A Cook & Bell story

Alastair Cook and Ian Bell (below)... maiden hundreds.-AP Alastair Cook and Ian Bell (below)... maiden hundreds.

England batted big, two of the top three batsmen made hundreds, and then James Anderson struck telling early blows, including the key wickets of Sachin Tendulkar and Yuvraj Singh, to swing the match in the host’s favour. S. Dinakarreports.

Sometimes, it’s not such a good thing to get lucky with the toss. Ask Rahul Dravid.

The Indian captain got the spin of the coin right at the Rose Bowl under dense, dark clouds. He backed his pacemen to strike early in these conditions. Then his batsmen could chase down the runs under the lights.

Sometimes, simple plans can go wrong.

The Indian pacemen failed to achieve notable swing. The best of the bowlers, left-arm pacemen Zaheer Khan and Rudra Pratap Singh, were at best steady. The rest were expensive.

The Indian batsmen floundered in the evening when there was a little nip in the surface for the pacemen because of the dew. Before long, the first ODI of the seven-match NatWest series was over as a contest.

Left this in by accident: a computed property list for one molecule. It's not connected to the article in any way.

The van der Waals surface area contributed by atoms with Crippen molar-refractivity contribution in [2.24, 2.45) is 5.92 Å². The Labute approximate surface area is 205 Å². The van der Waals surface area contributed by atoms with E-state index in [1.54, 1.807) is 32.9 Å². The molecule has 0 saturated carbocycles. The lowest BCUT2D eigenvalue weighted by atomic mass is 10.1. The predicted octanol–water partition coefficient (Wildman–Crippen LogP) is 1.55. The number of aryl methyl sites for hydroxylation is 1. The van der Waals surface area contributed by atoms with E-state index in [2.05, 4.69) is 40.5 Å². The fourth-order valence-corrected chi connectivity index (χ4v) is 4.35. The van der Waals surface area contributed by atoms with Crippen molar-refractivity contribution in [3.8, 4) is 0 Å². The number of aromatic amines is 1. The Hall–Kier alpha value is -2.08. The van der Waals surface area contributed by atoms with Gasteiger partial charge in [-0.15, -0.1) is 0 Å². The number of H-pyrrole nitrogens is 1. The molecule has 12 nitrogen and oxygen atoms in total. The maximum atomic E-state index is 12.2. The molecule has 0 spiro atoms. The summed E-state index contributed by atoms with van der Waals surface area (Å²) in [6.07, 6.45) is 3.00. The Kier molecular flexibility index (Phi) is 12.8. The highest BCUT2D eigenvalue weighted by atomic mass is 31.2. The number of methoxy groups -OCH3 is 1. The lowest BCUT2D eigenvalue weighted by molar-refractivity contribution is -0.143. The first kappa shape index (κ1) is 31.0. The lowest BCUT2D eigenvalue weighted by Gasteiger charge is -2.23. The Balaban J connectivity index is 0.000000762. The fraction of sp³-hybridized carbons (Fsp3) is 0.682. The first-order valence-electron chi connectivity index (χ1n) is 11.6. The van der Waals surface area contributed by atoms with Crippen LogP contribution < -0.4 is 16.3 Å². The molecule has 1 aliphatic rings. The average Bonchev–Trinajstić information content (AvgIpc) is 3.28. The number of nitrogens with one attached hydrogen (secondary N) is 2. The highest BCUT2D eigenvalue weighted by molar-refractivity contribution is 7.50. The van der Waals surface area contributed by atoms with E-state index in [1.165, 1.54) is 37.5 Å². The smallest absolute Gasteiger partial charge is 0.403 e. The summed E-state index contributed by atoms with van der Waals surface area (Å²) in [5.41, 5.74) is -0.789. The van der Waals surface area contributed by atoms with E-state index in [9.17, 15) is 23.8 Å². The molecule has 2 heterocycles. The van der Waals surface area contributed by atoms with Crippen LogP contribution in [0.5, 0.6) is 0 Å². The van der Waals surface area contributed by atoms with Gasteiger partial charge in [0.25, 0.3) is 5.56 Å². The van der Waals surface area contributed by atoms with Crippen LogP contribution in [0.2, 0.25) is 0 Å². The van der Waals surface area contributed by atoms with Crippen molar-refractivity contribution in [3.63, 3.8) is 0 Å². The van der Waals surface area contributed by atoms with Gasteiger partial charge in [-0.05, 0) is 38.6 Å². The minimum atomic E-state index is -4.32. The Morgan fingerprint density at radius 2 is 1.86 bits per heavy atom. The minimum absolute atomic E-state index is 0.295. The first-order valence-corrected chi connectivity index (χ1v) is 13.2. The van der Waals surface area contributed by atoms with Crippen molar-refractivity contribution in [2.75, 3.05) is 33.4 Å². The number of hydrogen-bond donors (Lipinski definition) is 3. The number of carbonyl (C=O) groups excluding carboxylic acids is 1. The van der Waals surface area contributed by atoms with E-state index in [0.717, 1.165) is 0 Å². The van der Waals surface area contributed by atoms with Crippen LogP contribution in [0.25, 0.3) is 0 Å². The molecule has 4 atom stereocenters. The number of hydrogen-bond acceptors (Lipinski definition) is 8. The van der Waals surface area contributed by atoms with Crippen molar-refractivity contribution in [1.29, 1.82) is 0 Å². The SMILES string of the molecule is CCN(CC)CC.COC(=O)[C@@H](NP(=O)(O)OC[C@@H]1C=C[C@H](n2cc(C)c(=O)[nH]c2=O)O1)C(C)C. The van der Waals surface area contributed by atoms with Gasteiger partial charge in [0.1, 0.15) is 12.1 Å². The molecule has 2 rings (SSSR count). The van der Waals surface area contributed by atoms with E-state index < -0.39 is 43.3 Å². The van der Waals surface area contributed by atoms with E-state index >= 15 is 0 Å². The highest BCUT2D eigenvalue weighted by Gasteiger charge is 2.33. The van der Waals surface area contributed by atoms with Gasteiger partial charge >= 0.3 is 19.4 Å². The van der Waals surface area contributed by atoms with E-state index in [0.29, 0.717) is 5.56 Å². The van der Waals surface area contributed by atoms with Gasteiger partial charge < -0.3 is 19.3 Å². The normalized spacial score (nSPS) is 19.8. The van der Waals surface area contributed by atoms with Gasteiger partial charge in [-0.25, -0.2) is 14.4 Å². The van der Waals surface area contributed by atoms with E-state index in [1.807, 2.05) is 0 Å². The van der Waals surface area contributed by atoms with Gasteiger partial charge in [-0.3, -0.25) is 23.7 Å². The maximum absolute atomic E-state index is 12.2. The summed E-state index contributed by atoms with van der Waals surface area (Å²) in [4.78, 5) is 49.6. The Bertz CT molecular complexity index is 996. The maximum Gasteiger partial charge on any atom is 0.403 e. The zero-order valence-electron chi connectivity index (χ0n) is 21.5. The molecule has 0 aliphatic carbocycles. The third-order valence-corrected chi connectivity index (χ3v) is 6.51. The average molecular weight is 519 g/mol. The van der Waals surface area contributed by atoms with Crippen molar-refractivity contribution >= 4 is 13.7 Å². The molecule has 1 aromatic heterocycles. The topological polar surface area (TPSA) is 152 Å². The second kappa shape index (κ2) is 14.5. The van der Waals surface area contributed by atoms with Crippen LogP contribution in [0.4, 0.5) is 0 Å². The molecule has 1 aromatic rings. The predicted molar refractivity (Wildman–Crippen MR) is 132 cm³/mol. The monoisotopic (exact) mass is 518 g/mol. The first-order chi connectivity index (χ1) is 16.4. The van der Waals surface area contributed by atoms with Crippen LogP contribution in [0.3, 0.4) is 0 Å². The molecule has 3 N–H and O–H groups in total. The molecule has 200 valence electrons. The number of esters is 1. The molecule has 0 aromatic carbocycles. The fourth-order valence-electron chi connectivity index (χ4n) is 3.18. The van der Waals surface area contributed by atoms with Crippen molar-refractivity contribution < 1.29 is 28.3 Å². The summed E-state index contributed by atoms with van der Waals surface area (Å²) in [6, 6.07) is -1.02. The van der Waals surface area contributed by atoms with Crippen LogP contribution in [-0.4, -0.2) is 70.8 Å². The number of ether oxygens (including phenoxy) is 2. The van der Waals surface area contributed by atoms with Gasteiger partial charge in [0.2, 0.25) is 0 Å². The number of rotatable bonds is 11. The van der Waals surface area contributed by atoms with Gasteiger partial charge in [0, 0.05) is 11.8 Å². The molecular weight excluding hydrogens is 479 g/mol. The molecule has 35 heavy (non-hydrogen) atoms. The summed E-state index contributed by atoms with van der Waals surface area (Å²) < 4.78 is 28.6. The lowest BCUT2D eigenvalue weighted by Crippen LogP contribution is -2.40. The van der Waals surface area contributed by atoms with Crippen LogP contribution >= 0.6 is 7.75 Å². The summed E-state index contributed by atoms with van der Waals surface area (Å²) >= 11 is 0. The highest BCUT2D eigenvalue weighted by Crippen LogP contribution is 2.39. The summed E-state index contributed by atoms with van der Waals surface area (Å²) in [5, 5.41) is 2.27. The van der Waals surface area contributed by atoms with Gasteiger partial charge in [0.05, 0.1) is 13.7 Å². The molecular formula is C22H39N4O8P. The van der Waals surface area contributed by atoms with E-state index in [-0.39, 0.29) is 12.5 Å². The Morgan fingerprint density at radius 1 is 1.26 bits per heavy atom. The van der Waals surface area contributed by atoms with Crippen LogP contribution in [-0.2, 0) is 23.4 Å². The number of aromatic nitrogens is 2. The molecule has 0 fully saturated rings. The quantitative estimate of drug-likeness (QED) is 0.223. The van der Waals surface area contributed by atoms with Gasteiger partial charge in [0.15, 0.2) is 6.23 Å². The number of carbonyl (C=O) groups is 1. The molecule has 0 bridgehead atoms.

When the dust settled, India’s 184 was way short of England’s 288 for two. Sometimes, it can be a good thing to lose the toss. Paul Collingwood, the England captain, admitted that there was a 50-50 chance of him opting to field had he got lucky with the spin of the coin.

The English bowlers might have used the heavy atmosphere better, there was little in the pitch though. But the England batting under the lights, the pitch gradually turned slower after the early phase when the ball skidded around, too could have got caught out.

Collingwood later said with a hint of pride, it was “a kind of perfect day for England.”

England batted big, two of the top three batsmen made hundreds, and then James Anderson struck telling early blows, including the key wickets of Sachin Tendulkar and Yuvraj Singh, to swing the match in the host’s favour.

This was a match where Andrew Flintoff returned to big time cricket after four months, to a huge roar from a colourful crowd at a picturesque venue, and bowled with great heart and passion, but it was swinger Anderson who stole the thunder.